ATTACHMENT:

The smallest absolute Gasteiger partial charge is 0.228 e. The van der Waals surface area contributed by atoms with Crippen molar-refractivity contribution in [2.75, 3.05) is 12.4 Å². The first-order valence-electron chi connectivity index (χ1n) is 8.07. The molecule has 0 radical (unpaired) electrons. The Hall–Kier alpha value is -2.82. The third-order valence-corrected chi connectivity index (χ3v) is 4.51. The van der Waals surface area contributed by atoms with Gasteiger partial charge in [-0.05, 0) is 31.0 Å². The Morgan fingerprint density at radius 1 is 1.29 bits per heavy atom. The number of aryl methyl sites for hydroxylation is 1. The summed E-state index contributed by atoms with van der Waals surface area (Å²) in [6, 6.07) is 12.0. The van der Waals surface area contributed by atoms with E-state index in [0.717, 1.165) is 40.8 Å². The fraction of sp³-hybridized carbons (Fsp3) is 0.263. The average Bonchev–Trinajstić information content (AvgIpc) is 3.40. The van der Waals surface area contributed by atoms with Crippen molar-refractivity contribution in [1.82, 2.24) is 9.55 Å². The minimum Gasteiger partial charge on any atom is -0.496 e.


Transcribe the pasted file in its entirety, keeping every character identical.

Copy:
The smallest absolute Gasteiger partial charge is 0.228 e. The van der Waals surface area contributed by atoms with Crippen molar-refractivity contribution in [2.75, 3.05) is 12.4 Å². The first-order valence-electron chi connectivity index (χ1n) is 8.07. The molecule has 0 radical (unpaired) electrons. The Hall–Kier alpha value is -2.82. The third-order valence-corrected chi connectivity index (χ3v) is 4.51. The van der Waals surface area contributed by atoms with Gasteiger partial charge in [-0.05, 0) is 31.0 Å². The Morgan fingerprint density at radius 1 is 1.29 bits per heavy atom. The number of aryl methyl sites for hydroxylation is 1. The summed E-state index contributed by atoms with van der Waals surface area (Å²) in [6, 6.07) is 12.0. The van der Waals surface area contributed by atoms with E-state index in [0.717, 1.165) is 40.8 Å². The fraction of sp³-hybridized carbons (Fsp3) is 0.263. The average Bonchev–Trinajstić information content (AvgIpc) is 3.40. The van der Waals surface area contributed by atoms with Crippen molar-refractivity contribution in [1.82, 2.24) is 9.55 Å². The minimum Gasteiger partial charge on any atom is -0.496 e.